AMD/ATI merger is one of equal problems

Advanced Micro Devices bid to acquire Canadian based ATI Technologies is a risky strategy because both companies are facing the same issue: big, pricey, client-side chips in PCs and other devices are becoming less important, and less profitable than server-side chips.These two companies make very large, complex chips.

Advanced Micro Devices bid to acquire Canadian based ATI Technologies is a risky strategy because both companies are facing the same issue: big, pricey, client-side chips in PCs and other devices are becoming less important, and less profitable than server-side chips.

These two companies make very large, complex chips. Graphics processors typically have transistor counts as numerous as those of general purpose microprocessors. Together, they provide a solid user experience with tremendous graphics, sound;  plus they run large operating systems and very large applications--all on a PC or laptop.

But with technologies such as those from Citrix--that can mimic the user interface of a PC-based application running from a server, you don't need that kind of computing power on the client side. You just need a few chips that can quickly process graphics and sound data, and no need for that much general purpose processing because the applications are being run through mighty server processors.

Wyse for example, maker of thin computing systems, has demonstrated an inexpensive six-core ARM processor with graphics, video, sound capabilities capable of handling 32-video streams simultaneously. A chip like that can be embedded inside a monitor, a keyboard, anywhere.

And with thin computing systems, you don't need local hard drives, DRAM or Flash memory. It becomes a highly sophisticated computing platform with very inexpensive clients.

This is the trend in today's world, where there is less and less need for a big general purpose X86  microprocessor plus a highly sophisticated graphics co-processor, sitting inside a PC. Wyse's solution is much,  cheaper and provides the same user experience as a fully loaded Windows XP PC. The applications are run on a server and the client device just needs to render the graphics, video, and sound.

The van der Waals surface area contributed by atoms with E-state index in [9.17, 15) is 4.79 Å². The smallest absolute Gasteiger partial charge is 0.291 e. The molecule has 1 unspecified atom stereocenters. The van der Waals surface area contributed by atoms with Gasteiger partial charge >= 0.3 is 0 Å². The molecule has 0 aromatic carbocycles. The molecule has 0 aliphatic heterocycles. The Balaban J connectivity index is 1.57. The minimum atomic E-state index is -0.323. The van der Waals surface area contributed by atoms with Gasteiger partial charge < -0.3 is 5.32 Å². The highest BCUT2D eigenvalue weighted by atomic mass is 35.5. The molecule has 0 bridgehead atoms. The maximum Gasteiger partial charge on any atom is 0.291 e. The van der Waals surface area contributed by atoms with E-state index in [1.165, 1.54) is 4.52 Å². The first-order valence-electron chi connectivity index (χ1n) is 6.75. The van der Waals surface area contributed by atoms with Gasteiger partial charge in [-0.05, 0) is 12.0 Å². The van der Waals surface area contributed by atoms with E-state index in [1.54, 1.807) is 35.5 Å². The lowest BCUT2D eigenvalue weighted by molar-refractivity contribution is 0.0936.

And as we move ever closer to an always-connected world through ubiquitous wired and wireless connections, the thin computing model that Wyse and others advocate, becomes very practical and very cost effective. In addition, a thin computing architecture provides far more protection against viruses, spyware, and other nastyware, because the user experience is completely controlled from a central location.

Intel has already begun moving away from the client side of devices with its recent sale of part of its communications chip business. Intel knows that the money is in the server, that's the sweet spot.

And yes, the PC market won't change overnight into a thin computing model but that is definitely where the world is heading, especially in fast growing developing regions. There are still plenty of legs in the notebook microprocessor segment of the market--the fastest growing. AMD, however, has a hole to fill in the mobile segment, and that is provided by Transmeta and its low-power consuming chips for notebooks, which are resold by AMD.

Intel is strong in mobile microprocessors because it took on the Transmeta low-power challenge more than six years ago and shifted its development to focus on mobile microprocessors first--then migrate the designs for desktops. AMD still develops microprocessors for the desktop first, then mobile second.

The linkup with ATI will give AMD a short term boost because it will have greater access to customers of cell phones, smart phones, games consoles such as Xbox,  and other digital gadgets that use graphics chips from ATI.

But the long term trend isn't to marry X86 microprocessors with graphics processors, because that has been happening for many years as AMD and Intel microprocessors add graphics functions. The long term trend is for simpler, more specialsed chips.

In thin computing platforms the PC client just needs to be good at handeling images and sound. That can be done with inexpensive, high performance chips specially designed for such tasks, as in games consoles.

And as for Nvidia, ATI's largest competitor, staying independent might be the best strategy. Nvidia can move into the thin computing markets without the need for a microprocessor partner precisely because client-side thin computing doesn't require an X86 processor. It can be done with one of many designs such as ARM that are easily licensed and specifically designed for use in multimedia applications.

Also, Nvidia can focus on business opportunities while AMD and ATI are distracted by the merger. In the graphics chip business, there have been many problems when rivals missed a new upgrade cycle, in some cases companies never recovered.

The short term risk for the AMD/ATI merger is distraction while in the middle of a serious competitive fight with Intel, and Nvidia. The long term risk is that it doesn't do much to address the inexorable trend towards thin computing, and the disruptive changes to current business models.

There seems little point to a merger between companies that share the same challenges but neither has a clear solution.